Two different cDNA sequences encoding hIl-la have been isolated (36,46,47). They differ in two nucleotides, of which one is in the protein coding region. This mutation leads to an amino acid polymorphism at position 114 of the precursor protein (which is aminoacid 2 of the mature protein), where either an Ala or a Ser is encoded (47). Both the precursors and the mature protein proved to have full biological activity (47), and seem therefore to represent a natural polymorphism.
Il-1 is a key regulator of inflammatory responses. Inflammation results in attraction of cells of the immune system, causing a cascade of reactions, including the production of other cytokines by the attracted immune cells, resulting in carcinolysis. Therefore, gene therapy of cancer may be achieved by production of human Il-1 by tumor cells. Secretion of Il-1 has to be local secretion by the tumor cells, to prevent systemic side effects. Therefore, in vivo gene transfer of the Il-1a gene or cDNA encoding pre-cursor IL-1a protein is needed.
The reasons for using in vivo gene transfer of Il-1a precursor by means of recombinant adenoviruses are: Il-1a is normally produced by a wide variety of cells the pre-cursor form of Il-1a, which is not secreted as such, is bioactive (36,48), in contrast to the pre-cursor of Il-1b, which has been reported to be biologically inactive see e.g. (49-51) or has strongly reduced activity (51). Both pre-cursor proteins stay intra-cellularly. However, when gene therapy is combined with e.g. radiotherapy, chemotherapy or other ways of cancer gene therapy such as suicide gene transfer, and when tumor cells harboring the Il-1a precursor cDNA are lysed as a consequence of those treatments, this will result in release of bioactive Il-1a and may thus have a synergistic effect to these treatments Il-1a can induce the secretion of Il-1b by macrophages and monocytes, thus increasing the total amount of Il-1 at the site of the tumor adenovirus has proven to be able to efficiently deliver genes to somatic cells in vivo. Therefore, recombinant adenovirus is the vehicle of choice to transfer the Il-1a precursor cDNA into tumor cells in vivo.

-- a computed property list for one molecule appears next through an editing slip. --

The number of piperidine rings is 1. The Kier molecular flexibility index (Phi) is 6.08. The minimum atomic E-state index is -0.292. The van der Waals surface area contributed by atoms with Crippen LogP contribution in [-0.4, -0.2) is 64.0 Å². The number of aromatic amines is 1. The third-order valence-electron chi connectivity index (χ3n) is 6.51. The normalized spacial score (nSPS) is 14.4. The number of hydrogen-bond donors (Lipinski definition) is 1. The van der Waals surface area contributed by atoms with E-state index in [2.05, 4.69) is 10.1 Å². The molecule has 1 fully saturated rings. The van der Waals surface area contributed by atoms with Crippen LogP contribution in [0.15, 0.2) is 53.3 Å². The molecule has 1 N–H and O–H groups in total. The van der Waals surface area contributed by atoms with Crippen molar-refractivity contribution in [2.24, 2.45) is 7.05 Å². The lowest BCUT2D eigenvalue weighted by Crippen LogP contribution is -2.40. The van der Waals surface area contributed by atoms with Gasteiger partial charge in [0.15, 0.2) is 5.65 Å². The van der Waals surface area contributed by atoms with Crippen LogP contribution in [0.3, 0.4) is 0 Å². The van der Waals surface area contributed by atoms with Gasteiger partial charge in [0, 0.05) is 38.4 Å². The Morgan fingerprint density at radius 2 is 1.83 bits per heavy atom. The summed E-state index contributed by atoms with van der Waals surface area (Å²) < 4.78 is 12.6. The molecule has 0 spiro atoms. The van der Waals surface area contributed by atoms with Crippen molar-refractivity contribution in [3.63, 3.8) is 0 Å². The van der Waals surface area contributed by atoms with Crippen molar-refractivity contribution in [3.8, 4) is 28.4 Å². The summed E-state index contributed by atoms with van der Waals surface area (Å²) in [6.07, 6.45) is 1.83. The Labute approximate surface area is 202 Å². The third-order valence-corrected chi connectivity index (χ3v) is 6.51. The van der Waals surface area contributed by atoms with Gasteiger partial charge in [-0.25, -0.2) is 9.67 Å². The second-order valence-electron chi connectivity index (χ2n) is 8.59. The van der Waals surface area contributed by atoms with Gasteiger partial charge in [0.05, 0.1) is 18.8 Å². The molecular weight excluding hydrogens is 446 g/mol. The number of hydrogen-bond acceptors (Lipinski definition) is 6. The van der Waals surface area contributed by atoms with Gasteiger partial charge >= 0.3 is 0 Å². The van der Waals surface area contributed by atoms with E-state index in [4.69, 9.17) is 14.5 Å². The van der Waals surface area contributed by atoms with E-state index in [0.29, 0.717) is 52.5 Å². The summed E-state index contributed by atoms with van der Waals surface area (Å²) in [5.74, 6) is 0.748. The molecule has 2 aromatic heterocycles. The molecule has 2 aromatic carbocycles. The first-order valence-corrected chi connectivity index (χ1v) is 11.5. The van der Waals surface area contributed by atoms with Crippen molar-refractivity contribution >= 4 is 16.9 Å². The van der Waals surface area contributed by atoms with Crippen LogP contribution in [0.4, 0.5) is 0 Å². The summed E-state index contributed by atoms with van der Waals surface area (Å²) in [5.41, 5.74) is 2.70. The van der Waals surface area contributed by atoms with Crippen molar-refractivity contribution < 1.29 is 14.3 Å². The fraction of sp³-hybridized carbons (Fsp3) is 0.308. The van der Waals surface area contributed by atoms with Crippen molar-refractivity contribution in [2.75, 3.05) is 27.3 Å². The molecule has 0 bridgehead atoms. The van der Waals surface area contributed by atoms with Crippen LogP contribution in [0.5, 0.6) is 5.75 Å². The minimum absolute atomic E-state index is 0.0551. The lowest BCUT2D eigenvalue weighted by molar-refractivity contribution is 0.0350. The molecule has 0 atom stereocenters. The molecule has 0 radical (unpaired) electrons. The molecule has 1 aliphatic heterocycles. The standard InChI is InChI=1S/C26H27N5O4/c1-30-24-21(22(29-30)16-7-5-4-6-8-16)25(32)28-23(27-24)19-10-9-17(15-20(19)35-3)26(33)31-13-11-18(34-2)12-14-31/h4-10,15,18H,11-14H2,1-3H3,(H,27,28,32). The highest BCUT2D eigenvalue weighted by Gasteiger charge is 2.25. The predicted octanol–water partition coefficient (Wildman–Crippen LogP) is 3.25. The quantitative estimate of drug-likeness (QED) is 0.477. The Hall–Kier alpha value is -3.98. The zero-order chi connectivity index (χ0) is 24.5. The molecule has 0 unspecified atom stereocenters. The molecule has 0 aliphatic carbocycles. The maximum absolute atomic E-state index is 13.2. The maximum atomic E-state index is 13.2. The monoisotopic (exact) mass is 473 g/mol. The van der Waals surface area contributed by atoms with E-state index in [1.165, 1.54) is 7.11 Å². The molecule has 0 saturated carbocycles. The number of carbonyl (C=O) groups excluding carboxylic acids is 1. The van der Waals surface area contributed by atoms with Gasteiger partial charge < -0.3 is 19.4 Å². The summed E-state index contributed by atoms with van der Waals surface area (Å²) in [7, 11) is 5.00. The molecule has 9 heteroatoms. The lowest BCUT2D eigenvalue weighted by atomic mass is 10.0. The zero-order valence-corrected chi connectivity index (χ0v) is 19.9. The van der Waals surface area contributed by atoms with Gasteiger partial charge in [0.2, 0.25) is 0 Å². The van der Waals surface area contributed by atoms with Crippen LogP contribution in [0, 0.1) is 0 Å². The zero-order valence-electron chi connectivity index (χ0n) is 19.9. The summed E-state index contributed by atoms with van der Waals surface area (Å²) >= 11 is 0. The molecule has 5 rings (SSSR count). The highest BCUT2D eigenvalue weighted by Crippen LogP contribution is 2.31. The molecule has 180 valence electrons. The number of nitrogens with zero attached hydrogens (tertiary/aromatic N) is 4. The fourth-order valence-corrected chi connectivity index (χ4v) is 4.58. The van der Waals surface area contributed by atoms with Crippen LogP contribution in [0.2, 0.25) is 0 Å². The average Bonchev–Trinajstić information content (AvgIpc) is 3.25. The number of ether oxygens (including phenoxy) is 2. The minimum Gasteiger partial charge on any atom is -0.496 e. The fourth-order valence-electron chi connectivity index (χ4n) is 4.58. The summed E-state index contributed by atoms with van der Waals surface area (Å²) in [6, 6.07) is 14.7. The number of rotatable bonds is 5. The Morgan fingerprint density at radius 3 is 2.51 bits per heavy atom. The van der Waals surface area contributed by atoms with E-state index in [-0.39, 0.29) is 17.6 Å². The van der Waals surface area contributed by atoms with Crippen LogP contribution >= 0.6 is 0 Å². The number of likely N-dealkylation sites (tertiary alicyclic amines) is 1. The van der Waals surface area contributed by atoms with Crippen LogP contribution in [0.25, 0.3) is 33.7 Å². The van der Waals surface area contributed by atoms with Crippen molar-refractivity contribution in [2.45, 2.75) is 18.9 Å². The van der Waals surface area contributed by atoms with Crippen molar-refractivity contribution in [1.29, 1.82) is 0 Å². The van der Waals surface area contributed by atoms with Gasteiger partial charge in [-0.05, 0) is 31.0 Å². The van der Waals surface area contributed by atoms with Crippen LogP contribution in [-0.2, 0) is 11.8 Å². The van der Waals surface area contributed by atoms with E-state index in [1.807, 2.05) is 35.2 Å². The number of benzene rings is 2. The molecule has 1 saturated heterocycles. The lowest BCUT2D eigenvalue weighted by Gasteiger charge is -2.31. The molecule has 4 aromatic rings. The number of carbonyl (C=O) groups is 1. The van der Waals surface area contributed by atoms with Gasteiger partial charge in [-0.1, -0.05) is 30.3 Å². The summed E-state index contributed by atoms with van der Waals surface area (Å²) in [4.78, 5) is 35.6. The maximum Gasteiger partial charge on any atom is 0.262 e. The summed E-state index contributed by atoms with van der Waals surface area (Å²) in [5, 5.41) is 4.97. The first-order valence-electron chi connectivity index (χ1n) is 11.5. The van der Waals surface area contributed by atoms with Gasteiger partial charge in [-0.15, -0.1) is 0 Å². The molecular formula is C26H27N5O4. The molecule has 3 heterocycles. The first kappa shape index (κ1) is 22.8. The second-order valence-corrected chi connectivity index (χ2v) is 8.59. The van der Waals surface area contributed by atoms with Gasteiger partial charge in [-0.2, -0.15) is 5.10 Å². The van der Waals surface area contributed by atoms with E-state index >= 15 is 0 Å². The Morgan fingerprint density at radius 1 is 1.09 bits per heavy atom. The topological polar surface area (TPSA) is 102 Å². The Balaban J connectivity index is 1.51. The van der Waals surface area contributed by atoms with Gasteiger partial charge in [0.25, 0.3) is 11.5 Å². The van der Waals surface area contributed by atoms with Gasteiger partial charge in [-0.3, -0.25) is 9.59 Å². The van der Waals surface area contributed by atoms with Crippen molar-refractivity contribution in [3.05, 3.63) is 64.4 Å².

FIG. 1 shows the nucleotide sequence of HSV-tk (SEQ ID NO:3).